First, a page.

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  • Writer's pictureMichael Lenz

Am I brave, or am I just following the evidence with a holistic approach?

I wanted to share a comment a patient shared. It came from deep insight and compassion. She shared that I had a lot of bravery for stepping out of the box in my approach to caring for patients. She has been a patient and a provider in the medical system for most of her life, having seen multiple doctors, including specialists and primary doctors, only to be deeply frustrated and decide to never even bring up her chronic issues to her doctors, also known as masking. She has suffered from profound fatigue, pain, and brain fog. All these have led to disability and deep frustration.

Before visiting with me, she had listened to several of my podcasts and nearly the entire audiobook. She enjoys learning much more by listening and watching than by reading. She had listened to the podcast where I recommended writing down your story going back to childhood. She came in with five pages of her history detailing her plight from infancy to the present, highlighting her physical, social, and psychological experiences. She shared salient medical signs and symptoms, including constipation and insomnia in early childhood, migraines and dysmenorrhea in adolescence, and developing into profound fatigue in adulthood after having her daughter with waxing and waning symptoms of what now would be understood as fibromyalgia.

She only recently was reluctantly and finally diagnosed with fibromyalgia. Her primary care doctor referred her to my podcast, as other patients have seen me with success.

We were able to discover comorbid issues, discussed the implementation of a healthy lifestyle, and validated that her story is important and unique yet shared in common with what many with fibromyalgia have endured.

As a clinician who has worked in several areas of medicine, including mental health, she found that how I implemented a holistic approach to caring for people, in general, was evident. She saw how, for example, in her experiences in mental health, they were not looking beyond the head to the important interaction with the other organ symptoms and their complex multidirectional interactions.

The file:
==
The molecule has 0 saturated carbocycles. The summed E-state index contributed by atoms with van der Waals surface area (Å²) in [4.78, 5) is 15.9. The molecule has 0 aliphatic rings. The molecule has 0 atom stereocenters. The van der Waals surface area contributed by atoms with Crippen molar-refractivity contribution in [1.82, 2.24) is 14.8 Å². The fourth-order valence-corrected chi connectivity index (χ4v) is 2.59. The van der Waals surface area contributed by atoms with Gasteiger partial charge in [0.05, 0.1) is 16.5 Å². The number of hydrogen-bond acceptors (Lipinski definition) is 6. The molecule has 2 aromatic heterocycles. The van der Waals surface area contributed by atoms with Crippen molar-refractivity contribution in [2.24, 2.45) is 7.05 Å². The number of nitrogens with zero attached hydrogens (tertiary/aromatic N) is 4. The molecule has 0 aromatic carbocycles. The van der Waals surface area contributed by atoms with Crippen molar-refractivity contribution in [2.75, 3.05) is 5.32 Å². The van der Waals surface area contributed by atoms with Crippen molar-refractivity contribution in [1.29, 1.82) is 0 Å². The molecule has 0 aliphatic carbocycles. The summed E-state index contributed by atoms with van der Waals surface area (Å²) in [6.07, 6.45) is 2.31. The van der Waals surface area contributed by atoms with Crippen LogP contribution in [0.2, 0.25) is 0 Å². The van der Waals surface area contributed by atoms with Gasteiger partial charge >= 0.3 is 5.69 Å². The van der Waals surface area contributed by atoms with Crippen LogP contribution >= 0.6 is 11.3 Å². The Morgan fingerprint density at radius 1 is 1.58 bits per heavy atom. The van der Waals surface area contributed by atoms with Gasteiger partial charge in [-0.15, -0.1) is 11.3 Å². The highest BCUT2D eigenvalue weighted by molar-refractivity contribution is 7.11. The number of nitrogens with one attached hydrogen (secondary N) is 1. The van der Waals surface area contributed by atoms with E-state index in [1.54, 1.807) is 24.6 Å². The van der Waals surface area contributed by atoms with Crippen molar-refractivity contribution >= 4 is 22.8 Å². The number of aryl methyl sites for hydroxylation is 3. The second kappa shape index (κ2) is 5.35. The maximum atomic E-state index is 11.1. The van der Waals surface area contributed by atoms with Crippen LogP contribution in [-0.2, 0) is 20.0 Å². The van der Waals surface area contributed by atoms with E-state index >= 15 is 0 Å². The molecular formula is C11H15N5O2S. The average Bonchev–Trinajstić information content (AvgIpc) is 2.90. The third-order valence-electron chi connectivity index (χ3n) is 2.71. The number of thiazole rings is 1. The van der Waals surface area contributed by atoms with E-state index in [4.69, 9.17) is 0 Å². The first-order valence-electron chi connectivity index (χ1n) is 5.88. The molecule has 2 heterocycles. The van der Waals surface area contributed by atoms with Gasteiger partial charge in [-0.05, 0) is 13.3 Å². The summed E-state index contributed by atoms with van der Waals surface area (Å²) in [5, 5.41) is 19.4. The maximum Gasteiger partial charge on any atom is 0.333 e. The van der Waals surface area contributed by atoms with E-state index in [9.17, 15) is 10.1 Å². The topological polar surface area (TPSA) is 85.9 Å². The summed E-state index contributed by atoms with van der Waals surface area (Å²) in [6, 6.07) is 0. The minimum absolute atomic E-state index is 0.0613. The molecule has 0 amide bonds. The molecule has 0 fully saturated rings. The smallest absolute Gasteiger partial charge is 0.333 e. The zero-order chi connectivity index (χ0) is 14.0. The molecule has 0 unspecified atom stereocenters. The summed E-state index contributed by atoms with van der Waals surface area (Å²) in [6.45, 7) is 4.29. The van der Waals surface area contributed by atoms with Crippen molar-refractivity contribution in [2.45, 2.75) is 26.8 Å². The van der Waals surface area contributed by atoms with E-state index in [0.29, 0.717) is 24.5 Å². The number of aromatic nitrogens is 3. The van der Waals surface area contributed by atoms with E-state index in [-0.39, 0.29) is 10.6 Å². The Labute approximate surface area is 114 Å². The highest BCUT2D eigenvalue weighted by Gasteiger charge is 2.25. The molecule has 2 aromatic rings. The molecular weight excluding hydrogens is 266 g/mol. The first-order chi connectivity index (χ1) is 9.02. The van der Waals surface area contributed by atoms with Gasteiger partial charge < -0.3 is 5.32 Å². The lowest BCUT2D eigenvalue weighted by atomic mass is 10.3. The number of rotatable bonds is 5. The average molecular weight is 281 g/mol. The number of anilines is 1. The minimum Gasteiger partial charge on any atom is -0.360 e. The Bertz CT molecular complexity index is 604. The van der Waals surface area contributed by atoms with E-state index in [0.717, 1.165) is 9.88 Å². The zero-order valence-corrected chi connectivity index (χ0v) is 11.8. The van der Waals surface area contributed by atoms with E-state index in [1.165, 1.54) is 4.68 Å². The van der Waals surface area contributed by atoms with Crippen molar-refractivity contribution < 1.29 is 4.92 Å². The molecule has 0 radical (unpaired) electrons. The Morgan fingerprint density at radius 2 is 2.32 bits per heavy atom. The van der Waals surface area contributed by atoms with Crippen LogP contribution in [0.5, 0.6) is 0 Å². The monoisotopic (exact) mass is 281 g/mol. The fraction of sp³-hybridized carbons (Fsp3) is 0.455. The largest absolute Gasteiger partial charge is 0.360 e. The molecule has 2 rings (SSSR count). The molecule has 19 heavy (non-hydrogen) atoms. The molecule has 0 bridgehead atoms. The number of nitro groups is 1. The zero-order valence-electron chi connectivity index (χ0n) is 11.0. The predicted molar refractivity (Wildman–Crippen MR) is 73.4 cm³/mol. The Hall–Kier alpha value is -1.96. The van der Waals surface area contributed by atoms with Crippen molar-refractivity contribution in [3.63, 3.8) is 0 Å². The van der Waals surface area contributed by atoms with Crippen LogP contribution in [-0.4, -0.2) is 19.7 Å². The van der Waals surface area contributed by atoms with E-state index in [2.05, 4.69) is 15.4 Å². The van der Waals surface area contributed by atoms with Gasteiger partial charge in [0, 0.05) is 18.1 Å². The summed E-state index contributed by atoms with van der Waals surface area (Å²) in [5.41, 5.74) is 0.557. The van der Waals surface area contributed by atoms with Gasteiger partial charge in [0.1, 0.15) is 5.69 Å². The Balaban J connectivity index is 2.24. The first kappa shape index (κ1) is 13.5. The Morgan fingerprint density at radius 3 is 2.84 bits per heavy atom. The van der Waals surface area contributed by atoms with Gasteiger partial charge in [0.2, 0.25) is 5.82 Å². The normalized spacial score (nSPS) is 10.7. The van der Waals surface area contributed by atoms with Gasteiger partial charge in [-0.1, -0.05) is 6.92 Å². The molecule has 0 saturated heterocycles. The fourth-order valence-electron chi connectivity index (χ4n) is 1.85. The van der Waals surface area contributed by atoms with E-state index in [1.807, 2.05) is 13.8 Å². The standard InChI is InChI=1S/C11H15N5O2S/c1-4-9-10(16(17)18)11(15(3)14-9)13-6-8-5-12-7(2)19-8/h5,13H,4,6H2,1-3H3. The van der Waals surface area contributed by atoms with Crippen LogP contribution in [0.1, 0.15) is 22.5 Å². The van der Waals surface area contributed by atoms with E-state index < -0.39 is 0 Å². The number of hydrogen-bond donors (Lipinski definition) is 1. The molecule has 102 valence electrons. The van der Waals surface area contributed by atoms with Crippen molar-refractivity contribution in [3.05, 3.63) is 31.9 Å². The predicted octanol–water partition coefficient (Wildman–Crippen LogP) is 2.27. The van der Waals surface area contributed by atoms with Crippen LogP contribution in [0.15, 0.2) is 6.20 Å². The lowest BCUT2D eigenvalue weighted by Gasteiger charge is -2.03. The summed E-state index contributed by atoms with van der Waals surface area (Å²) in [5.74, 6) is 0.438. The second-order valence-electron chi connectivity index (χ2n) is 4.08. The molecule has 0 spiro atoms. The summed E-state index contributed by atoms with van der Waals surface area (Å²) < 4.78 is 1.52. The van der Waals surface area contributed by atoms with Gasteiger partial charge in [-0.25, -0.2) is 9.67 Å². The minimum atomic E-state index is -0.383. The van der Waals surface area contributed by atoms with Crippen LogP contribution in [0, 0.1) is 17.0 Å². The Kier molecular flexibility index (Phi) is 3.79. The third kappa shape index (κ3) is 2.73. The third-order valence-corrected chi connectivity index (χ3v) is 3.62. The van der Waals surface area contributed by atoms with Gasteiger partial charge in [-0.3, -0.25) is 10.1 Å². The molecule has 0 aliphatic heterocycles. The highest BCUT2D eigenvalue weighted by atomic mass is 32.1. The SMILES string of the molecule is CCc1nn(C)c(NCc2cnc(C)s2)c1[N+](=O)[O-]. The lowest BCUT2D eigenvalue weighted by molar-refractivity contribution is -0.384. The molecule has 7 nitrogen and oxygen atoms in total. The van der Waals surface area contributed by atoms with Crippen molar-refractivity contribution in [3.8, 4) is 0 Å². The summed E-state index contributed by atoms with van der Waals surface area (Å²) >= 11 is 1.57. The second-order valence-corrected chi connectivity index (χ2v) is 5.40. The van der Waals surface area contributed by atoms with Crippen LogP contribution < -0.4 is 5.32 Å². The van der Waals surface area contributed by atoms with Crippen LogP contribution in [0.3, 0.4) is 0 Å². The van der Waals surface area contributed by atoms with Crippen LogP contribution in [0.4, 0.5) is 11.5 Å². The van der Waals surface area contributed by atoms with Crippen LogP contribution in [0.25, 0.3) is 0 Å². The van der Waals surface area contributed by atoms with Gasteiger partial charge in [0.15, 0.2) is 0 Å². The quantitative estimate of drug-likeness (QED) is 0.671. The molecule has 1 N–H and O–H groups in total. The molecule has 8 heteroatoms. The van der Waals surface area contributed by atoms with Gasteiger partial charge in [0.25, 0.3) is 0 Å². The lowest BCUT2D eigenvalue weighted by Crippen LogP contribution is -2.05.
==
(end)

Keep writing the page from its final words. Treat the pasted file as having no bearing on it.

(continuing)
In less than a week, she reports having significant improvement with education, lifestyle changes, treatment of restless leg syndrome, periodic limb movement disorder, and ADHD. She felt the education also has been beneficial. She encouraged me to get involved in teaching the next generation of doctors and hopes that this will be shared with the broader medical community not only locally but throughout the country and world.



So, I have pondered her comment about being brave in stepping out of the box with a well-researched, comprehensive whole-body approach to caring for fibromyalgia. I have been interested in this puzzling and too often stigmatized problem for years. I have naturally incorporated and appreciated the longitudinal lifespan approach often missed in fibromyalgia care. I have been caring for infants through adulthood for almost 27 years as a doctor and going on to get certified as an internist and a pediatrician. I have always been passionately curious, which has led me to go beyond surface-level understanding and be on the cutting edge. This passion has included clinical lipidology and the complex understanding of atherosclerosis, the number one killer of adults. It led me to the realization of the limits of medications and the beneficial role of a healthy lifestyle.

This same curiosity and compassion have been brought to helping those with fibromyalgia and related problems.

So, am I brave, or am I just following the evidence and then confidently implementing them?

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